Part of SAIC’s commitment has seen it integrate its Leamington research and development centre with the factory at Longbridge. It is thought the company sees the plant as a hub from which to enter the European market, although what the cars will be marketed as remains to be seen. NAC cannot market them as Rover as the rights to that name lie with Tata following its acquisition of Jaguar Land Rover.

Ms de la Haye has said that neither would they be branded Roewe, as they are in China. This leaves MG as the most likely option.

2) XPart

Press Release issued via Newspress 12th May, 2008
Quicker identification of parts and service specialists for MG Rover and MINI owners

MG Rover and New Mini owners can now find details of their nearest specialist XPart service and repair provider more easily than ever before, following the launch of an expanded and updated website, . The site’s improved design incorporates a new centre locator, which allows visitors to search for their nearest MG Rover specialist, New Mini specialist, or MG Rover parts distributor. Once identified, the site provides comprehensive directions and maps.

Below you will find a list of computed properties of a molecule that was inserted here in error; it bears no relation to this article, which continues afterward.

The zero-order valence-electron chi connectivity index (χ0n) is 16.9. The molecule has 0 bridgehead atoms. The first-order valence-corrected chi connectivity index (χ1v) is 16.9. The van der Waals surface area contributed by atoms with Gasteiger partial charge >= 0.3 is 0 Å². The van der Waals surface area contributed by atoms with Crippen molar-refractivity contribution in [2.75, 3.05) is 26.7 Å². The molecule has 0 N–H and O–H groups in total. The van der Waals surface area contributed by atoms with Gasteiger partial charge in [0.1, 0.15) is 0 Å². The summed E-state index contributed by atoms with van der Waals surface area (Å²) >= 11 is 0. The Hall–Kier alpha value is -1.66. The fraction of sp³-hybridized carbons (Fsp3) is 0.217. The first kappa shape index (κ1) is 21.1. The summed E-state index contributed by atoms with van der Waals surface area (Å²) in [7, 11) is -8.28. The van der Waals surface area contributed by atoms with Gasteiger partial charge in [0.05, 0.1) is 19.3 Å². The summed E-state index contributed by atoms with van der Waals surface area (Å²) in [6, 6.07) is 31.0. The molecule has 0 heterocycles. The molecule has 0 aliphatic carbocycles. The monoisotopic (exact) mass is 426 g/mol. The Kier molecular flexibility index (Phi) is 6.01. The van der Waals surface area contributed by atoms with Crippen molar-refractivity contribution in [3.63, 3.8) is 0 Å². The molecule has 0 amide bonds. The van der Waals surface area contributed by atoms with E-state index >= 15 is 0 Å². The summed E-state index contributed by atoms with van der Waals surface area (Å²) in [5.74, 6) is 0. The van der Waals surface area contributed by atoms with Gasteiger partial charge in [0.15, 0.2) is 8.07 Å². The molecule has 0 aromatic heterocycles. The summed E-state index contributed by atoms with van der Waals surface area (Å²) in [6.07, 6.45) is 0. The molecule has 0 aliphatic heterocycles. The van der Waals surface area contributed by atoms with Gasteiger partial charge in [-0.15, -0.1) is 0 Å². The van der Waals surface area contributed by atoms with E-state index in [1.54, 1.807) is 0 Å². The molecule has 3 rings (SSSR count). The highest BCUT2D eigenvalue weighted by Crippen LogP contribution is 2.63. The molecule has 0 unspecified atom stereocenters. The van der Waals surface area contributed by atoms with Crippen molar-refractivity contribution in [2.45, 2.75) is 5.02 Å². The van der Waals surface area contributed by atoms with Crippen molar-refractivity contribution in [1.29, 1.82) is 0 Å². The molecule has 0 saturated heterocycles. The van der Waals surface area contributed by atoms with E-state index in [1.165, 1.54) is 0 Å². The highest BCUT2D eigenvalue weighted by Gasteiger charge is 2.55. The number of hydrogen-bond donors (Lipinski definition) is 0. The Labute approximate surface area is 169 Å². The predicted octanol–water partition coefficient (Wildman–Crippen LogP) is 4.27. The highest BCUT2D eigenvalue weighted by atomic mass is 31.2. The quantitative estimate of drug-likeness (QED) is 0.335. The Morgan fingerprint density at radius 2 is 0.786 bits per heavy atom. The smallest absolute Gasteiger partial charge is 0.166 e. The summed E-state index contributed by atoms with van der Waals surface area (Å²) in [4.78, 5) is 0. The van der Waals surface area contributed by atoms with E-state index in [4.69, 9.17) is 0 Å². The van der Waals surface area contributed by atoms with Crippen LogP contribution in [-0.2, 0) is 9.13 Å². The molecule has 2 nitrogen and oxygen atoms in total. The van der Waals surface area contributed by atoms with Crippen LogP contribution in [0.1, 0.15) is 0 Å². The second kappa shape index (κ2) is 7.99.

‘With programmes such as servicing of New Mini’s, XPart now has a much wider offering than its original MG Rover service and repair,” explains Don Lindsay, service marketing manager, XPart. ‘The new website reflects these developments and ensures that visitors know about all of the services available and can easily locate their nearest provider.”

XPart’s AutoService centre network has been established for three years and provides high-quality servicing at competitive aftermarket rates. Garages receive technical support and ongoing data from XPart ensuring they can continue to service vehicles in an efficient and effective manner. Parts are received daily from one of XPart’s 110 MG Rover parts distributors who receive overnight deliveries from its central distribution centre which houses a parts inventory in excess of £20 million.

As well as giving the locations of its 240 AutoService centres, the new website also provides details of XPart’s 110 MG Rover parts distributors. The distributors continue to offer ‘genuine’ MG Rover parts to owners who wish to purchase parts directly and then carry out repairs themselves. XPart is a wholly owned subsidiary of Caterpillar Logistics Services UK Limited, one of the automotive industry’s leading supply chain management companies.